• Tumors in their early stage with complete excisional treatment typically have good prognosis
  • In cases of metastasis, its prognosis depends upon a set of several factors that include:
  • Stage of tumor: With lower-stage tumors, when the tumor is confined to site of origin, the prognosis is usually excellent with appropriate therapy. In higher-stage tumors, such as tumors with metastasis, the prognosis is poor
  • The surgical respectability of the tumor
  • Overall health of the individual: Individuals with overall excellent health have better prognosis compared to those with poor health
  • Age of the individual: Older individuals generally have poorer prognosis than younger individuals
  • Whether the tumor is occurring for the first time, or is a recurrent tumor. Recurring tumors have a poorer prognosis compared to tumors that do not recur
  • Response to treatment: Tumors that respond to treatment have better prognosis compared to tumors that do not respond so well to treatment

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What Are The Stages

Doctors classify most cancer types into stages according to how much cancer is present and whether or not it has spread, or metastasized, to other parts of the body.

The classification system uses letters and numbers. The letter T indicates a tumor, and the letter N refers to neck lymph nodes. These letters each have a grading from 14 or 03 respectively.

People with a T1 tumor have the smallest grade of tumor, while people with a T4 tumor have the largest grade.

An N0 classification signifies that the tongue cancer has not spread to any neck lymph nodes. Tongue cancer that has spread to a significant number of lymph nodes has an N3 classification.

It is also possible to grade tongue cancer in the following ways:

  • low grade
  • moderate
  • high grade

This grading denotes how aggressively the cancer is growing and how likely it is to spread to other parts of the body.

Experts do not fully understand why some people get tongue cancer. However, specific risk factors can increase a persons likelihood of developing this disease.

Known risk factors include:

  • smoking or chewing tobacco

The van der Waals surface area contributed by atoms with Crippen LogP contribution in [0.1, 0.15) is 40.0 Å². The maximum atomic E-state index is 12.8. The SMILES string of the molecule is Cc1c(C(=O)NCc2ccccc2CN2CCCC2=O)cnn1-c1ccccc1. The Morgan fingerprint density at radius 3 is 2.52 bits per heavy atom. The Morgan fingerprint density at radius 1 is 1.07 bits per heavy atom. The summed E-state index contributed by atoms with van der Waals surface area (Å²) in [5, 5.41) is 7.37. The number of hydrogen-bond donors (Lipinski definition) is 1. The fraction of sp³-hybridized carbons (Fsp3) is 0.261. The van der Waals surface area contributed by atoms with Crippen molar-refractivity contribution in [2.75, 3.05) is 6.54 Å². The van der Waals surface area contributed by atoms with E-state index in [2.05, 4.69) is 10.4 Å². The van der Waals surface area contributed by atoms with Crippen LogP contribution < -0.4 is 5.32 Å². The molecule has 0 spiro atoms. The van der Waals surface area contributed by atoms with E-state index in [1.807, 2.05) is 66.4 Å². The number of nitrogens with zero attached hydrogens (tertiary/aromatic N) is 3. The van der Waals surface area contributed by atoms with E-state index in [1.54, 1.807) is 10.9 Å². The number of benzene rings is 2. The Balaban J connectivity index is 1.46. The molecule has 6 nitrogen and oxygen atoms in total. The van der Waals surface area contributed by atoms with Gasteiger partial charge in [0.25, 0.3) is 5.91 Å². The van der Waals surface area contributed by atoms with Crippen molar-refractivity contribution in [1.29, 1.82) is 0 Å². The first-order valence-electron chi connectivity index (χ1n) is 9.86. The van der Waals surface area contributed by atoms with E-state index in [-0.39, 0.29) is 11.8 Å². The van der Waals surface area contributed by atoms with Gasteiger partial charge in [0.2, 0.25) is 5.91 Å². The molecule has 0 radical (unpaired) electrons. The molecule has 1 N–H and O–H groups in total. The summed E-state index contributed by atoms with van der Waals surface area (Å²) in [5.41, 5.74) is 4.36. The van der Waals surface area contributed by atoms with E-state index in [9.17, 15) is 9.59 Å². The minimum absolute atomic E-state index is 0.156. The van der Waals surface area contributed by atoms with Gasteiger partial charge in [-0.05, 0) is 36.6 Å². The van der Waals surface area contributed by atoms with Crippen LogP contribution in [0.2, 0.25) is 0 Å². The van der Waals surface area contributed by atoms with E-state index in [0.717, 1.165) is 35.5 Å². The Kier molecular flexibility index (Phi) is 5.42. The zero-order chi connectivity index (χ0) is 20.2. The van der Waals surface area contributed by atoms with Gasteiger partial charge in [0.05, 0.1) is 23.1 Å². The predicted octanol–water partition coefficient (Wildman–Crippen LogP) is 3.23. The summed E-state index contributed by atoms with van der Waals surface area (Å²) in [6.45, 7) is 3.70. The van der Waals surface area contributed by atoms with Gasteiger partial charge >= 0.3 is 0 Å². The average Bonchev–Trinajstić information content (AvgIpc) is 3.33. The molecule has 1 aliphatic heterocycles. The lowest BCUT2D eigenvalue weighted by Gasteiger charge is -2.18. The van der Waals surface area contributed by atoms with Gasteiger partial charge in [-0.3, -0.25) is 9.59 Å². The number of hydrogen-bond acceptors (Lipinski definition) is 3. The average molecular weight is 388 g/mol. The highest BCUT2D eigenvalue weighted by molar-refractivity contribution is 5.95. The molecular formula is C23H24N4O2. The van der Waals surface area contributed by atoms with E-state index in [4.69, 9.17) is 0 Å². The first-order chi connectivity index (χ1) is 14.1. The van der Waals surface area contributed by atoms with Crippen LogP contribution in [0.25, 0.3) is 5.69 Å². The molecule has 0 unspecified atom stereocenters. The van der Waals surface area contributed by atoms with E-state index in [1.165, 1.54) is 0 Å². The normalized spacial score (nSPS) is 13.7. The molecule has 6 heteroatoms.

• consuming alcohol in excess

Anyone who is concerned that they might have tongue cancer should make an appointment with a doctor as soon as possible.

At the appointment, the doctor is likely to spend time:

  • asking about any relevant medical history, including family medical history
  • examining the tongue and mouth
  • examining the lymph nodes to see if there is any enlargement

How Is Tongue Cancer Diagnosed

To make a diagnosis, the doctor will take a medical history and ask specific questions about symptoms. A patient’s tongue and neck will be examined and a small, long-handled mirror will be used to look down the throat.

Several tests are used to aid in the diagnosis. These tests include:

  • X-rays of the mouth and throat, including CT scans .
  • PET scans , which use radioactive materials to identify excessive activity in an organ. This may indicate the tumor is growing.
  • Tongue cancer usually requires a biopsy, a small sample of tissue that is removed from a tumor to diagnose cancer. After the surgeon removes the tissue, a pathologist will examine the cells under a microscope. There are different methods to obtain a biopsy:
  • Fine needle aspiration biopsy. A thin needle is inserted into the tumor mass and a sample is drawn out by suction into a syringe.
  • Incisional biopsy. A sample is removed with a scalpel .
  • Punch biopsy. A small circular blade removes a round area of tissue.

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Health Literacy To Empower Patients